Introducing open science early on in university with students certainly is a way we need to go. But even there it is hard to give it enough room. A single or even two lectures are probably not enough to introduce this wide topic and to connect all the various facetted aspects of it. And how do we teach it best? Andreas brought up Software Carpentry as a good example. Yes it is, but with SC the case is a bit different. It focuses on teaching how and with what means can I do computing within my specific subject. Hence, it rather a specific approach aiming to solve a certain problem in a rather hands-on manner. With teaching open science the case will be a bit different in my opinion. Of course, there are hands-on aspects and tools are a major aspect of it too. But there are also quite a number of rather complex non-technical issues such as legal aspects, economic aspects, maybe even systems theoretical aspects. Maybe an open science basic education needs to be much more of a mix of theory, best practices, hands-on tools, etc. This definitely needs more thought and much more community effort – in this respect, Software Carpentry is a good example. By the way – we had an interview episode with Greg Wilson (co-founder) of the Software Carpentry in episode 38 ofd the Open Science Radio.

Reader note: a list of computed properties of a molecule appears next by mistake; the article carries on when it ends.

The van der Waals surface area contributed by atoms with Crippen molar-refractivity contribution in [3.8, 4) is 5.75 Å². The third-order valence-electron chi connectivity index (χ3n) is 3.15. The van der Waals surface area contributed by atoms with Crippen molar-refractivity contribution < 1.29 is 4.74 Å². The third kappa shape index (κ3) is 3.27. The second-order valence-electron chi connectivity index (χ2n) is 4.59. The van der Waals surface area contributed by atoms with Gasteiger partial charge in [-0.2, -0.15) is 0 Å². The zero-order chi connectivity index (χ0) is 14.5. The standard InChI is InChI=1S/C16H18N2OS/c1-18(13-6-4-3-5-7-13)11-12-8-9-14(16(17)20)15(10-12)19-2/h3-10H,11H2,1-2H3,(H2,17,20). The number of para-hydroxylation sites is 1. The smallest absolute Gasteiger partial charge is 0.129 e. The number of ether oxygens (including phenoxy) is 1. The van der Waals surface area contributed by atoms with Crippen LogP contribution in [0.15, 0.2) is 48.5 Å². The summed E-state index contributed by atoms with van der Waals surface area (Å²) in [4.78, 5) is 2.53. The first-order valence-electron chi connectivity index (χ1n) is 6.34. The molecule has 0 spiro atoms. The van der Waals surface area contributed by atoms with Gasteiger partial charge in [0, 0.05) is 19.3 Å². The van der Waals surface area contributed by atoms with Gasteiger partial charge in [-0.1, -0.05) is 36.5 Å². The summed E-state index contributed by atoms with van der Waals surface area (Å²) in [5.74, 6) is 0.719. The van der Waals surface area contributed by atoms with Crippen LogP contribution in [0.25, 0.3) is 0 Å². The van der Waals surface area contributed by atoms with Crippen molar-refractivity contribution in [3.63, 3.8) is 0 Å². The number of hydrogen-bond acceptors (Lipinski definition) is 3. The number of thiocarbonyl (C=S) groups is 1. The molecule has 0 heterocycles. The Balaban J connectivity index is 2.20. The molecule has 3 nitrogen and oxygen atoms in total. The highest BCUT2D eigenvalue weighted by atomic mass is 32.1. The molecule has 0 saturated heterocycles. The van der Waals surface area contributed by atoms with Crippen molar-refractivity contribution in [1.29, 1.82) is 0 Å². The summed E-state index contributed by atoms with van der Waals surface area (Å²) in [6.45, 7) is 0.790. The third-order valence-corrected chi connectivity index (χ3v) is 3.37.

There is one last aspect I want to mention, actually coming back to the general barcamp format. This year’s Barcamp Science 2.0 was the 2nd edition (Barcamp 2.0 2015) and it probably won’t be the last one. One of the drawback is, that often with recurring events with changing audience (at least a bit) one is stuck in a topic loop. Of course, projects evolve, new technologies arise, stories happen (as with Sci-Hub this year). But there is always the danger that we discuss the same general aspects, the same questions over and over again. So maybe there is a way how we could turn this and also evolve in our discussion through paying attention to last year’s findings? Without referring to something like a „barcamp proceedings“ or something like that, but maybe there is a way to build are discussions on the foundations of last year’s.

And connected to this: such events will only have an effect if discussions and arguments turn into activites. So it would be great to see some activities arise from the barcamp, or from ideas we’ve discussed there.

The Role of the Open Science Radio